• rate this

    Comment number 440.

    just proves what I always thought that the Liberals are high on drugs as only they could think such a stupid idea would be good. Would they then claim cannabis on their expenses?

  • rate this

    Comment number 439.

    We waste far too much time, money and effort on people hell bent on destroying not only their lives, but the lives of others. Put the money to better use, such as the provision of all drugs to treat cancer, MS etc.

  • rate this

    Comment number 438.

    "drug use is falling"

    Recreational use of soft drugs is very commonplace these days, from the dinner-party set to the elderly man on the street with chronic arthritis. It's far cheaper and less harmful that sustained alcohol usage and causes far less anti-social behaviour issues than alcohol. Decriminalise it for personal use & stop violent gangs profiting from its production and sale.

  • rate this

    Comment number 437.

    A lot of people here quoting "Use the common sense approach" or "people can make their own choice"


    Take a walk in some of the more deprived areas of this country.....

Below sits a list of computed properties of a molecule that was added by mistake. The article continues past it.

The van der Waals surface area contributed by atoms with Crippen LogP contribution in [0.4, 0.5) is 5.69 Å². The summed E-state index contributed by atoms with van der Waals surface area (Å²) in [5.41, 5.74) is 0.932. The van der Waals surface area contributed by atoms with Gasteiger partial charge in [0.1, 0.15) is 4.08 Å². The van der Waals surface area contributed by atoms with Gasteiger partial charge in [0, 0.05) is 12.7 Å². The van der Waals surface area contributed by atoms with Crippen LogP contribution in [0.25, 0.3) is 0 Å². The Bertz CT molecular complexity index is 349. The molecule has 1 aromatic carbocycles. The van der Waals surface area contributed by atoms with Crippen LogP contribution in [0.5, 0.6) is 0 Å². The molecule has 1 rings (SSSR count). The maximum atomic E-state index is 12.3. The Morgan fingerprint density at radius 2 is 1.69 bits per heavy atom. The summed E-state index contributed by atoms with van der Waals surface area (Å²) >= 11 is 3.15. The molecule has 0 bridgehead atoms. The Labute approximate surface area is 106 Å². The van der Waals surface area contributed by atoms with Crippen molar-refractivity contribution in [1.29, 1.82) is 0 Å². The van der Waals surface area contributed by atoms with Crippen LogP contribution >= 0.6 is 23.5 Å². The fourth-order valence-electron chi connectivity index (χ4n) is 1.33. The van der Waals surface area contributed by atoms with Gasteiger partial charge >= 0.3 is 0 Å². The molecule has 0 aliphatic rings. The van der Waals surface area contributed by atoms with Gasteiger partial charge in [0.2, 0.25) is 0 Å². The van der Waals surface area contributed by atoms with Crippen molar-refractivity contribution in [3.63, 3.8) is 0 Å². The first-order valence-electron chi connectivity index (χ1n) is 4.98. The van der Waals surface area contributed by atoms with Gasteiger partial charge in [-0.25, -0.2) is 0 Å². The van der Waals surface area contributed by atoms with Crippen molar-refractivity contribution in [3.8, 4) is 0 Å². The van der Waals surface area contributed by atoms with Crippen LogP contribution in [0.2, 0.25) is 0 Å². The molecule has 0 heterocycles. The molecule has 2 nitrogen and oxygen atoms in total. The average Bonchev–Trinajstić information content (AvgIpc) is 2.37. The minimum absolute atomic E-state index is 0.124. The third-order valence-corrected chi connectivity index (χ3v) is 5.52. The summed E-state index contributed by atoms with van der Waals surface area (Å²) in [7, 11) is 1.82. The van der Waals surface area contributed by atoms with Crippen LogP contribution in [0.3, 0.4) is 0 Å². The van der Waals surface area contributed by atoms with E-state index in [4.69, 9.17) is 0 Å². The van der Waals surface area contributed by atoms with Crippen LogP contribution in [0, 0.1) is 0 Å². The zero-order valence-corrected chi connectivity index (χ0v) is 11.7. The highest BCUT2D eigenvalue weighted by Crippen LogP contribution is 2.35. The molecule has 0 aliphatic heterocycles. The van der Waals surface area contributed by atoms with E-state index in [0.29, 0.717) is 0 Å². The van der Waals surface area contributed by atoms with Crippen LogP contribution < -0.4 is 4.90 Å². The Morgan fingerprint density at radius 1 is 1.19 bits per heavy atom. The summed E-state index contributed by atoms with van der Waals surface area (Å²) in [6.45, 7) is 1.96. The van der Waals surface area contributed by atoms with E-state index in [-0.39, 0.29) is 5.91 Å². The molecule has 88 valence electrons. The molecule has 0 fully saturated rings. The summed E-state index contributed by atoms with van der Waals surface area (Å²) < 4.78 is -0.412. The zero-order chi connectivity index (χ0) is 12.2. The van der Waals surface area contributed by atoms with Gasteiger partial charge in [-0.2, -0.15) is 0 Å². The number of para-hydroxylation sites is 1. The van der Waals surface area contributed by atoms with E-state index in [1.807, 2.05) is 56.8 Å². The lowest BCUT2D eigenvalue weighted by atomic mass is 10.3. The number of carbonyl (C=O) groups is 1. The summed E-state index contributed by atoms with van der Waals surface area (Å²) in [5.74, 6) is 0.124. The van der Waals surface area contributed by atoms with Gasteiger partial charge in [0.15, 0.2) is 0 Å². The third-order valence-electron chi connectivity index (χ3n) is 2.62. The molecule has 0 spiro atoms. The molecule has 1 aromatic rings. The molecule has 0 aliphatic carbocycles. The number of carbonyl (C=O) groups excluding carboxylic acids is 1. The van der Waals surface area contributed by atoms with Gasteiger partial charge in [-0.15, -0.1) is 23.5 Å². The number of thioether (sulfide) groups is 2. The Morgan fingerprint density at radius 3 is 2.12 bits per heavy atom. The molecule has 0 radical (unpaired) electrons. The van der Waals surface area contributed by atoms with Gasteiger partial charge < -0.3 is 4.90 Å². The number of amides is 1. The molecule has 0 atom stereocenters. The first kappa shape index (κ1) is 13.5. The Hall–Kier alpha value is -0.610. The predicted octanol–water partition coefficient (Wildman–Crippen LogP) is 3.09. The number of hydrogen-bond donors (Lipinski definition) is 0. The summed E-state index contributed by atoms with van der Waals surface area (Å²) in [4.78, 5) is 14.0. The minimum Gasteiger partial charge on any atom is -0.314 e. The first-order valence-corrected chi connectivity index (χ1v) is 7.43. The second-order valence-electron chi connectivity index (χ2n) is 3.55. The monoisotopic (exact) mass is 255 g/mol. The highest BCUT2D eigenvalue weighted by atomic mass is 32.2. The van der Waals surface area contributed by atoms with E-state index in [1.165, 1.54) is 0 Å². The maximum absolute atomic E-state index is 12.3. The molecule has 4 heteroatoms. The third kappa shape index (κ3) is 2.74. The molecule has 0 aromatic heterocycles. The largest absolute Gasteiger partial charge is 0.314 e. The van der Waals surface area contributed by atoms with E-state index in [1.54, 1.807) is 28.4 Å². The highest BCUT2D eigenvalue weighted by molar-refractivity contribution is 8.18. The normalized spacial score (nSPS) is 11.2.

.......People cannot make the right choices for themselves. There are a lot of unintelligent people in the UK.

    Make drugs legal and they will use it as a way to destroy themselves.

  • rate this

    Comment number 436.


    The UK has had the same policy towards illegal drugs for 40 years with no positive result - doesn't that signify it isn't working & needs changing?
    Yep they need to stop being so soft & liberal (Cleggy)
    Build a few camps on remote Islands ran by the army insted of filling up the prisons.

  • rate this

    Comment number 435.

    lets be honest here. the only reason cameron is against it is because cannabis user tend to be a bit more liberal, less materialistic & lean more towards social equality. if it becomes legal more people would try it & see beyond the plastic reallity that is presented by the media & the government. which would affect the tories profiteering & war machines. make love not war, share the wealth etc..